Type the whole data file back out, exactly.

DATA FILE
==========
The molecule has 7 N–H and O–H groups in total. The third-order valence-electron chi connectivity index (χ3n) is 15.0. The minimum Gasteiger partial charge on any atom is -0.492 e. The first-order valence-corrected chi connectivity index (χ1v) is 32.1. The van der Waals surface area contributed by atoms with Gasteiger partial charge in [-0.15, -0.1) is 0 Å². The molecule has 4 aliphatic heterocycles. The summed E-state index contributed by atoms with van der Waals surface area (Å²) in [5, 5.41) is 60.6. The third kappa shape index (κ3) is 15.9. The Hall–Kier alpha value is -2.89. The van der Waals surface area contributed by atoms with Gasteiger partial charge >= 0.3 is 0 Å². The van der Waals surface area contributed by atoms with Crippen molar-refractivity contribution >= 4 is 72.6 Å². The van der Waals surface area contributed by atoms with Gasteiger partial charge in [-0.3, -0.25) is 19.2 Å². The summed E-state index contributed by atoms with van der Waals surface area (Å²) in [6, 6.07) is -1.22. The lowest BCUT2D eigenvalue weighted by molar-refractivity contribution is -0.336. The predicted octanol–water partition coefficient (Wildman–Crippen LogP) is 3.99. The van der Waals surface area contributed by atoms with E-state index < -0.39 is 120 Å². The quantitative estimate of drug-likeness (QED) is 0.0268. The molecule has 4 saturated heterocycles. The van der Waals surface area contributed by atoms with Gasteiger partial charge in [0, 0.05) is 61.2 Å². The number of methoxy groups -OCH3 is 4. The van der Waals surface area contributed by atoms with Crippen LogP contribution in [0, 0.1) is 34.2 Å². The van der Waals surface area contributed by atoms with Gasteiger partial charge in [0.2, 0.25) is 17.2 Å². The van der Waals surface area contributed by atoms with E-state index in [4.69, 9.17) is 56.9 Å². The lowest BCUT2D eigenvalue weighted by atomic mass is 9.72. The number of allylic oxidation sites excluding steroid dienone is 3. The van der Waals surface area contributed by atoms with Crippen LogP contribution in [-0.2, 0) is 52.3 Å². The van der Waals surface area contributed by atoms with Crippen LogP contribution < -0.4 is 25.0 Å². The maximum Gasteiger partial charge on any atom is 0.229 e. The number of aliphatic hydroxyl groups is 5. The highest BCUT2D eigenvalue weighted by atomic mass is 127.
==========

The molecule has 7 N–H and O–H groups in total. The third-order valence-electron chi connectivity index (χ3n) is 15.0. The minimum Gasteiger partial charge on any atom is -0.492 e. The first-order valence-corrected chi connectivity index (χ1v) is 32.1. The van der Waals surface area contributed by atoms with Gasteiger partial charge in [-0.15, -0.1) is 0 Å². The molecule has 4 aliphatic heterocycles. The summed E-state index contributed by atoms with van der Waals surface area (Å²) in [5, 5.41) is 60.6. The third kappa shape index (κ3) is 15.9. The Hall–Kier alpha value is -2.89. The van der Waals surface area contributed by atoms with Gasteiger partial charge >= 0.3 is 0 Å². The van der Waals surface area contributed by atoms with Crippen molar-refractivity contribution >= 4 is 72.6 Å². The van der Waals surface area contributed by atoms with Gasteiger partial charge in [-0.3, -0.25) is 19.2 Å². The summed E-state index contributed by atoms with van der Waals surface area (Å²) in [6, 6.07) is -1.22. The lowest BCUT2D eigenvalue weighted by molar-refractivity contribution is -0.336. The predicted octanol–water partition coefficient (Wildman–Crippen LogP) is 3.99. The van der Waals surface area contributed by atoms with E-state index < -0.39 is 120 Å². The quantitative estimate of drug-likeness (QED) is 0.0268. The molecule has 4 saturated heterocycles. The van der Waals surface area contributed by atoms with Gasteiger partial charge in [0, 0.05) is 61.2 Å². The number of methoxy groups -OCH3 is 4. The van der Waals surface area contributed by atoms with Crippen LogP contribution in [0, 0.1) is 34.2 Å². The van der Waals surface area contributed by atoms with Gasteiger partial charge in [0.2, 0.25) is 17.2 Å². The van der Waals surface area contributed by atoms with E-state index in [4.69, 9.17) is 56.9 Å². The lowest BCUT2D eigenvalue weighted by atomic mass is 9.72. The number of allylic oxidation sites excluding steroid dienone is 3. The van der Waals surface area contributed by atoms with Crippen LogP contribution in [-0.2, 0) is 52.3 Å². The van der Waals surface area contributed by atoms with Crippen LogP contribution < -0.4 is 25.0 Å². The maximum Gasteiger partial charge on any atom is 0.229 e. The number of aliphatic hydroxyl groups is 5. The highest BCUT2D eigenvalue weighted by atomic mass is 127.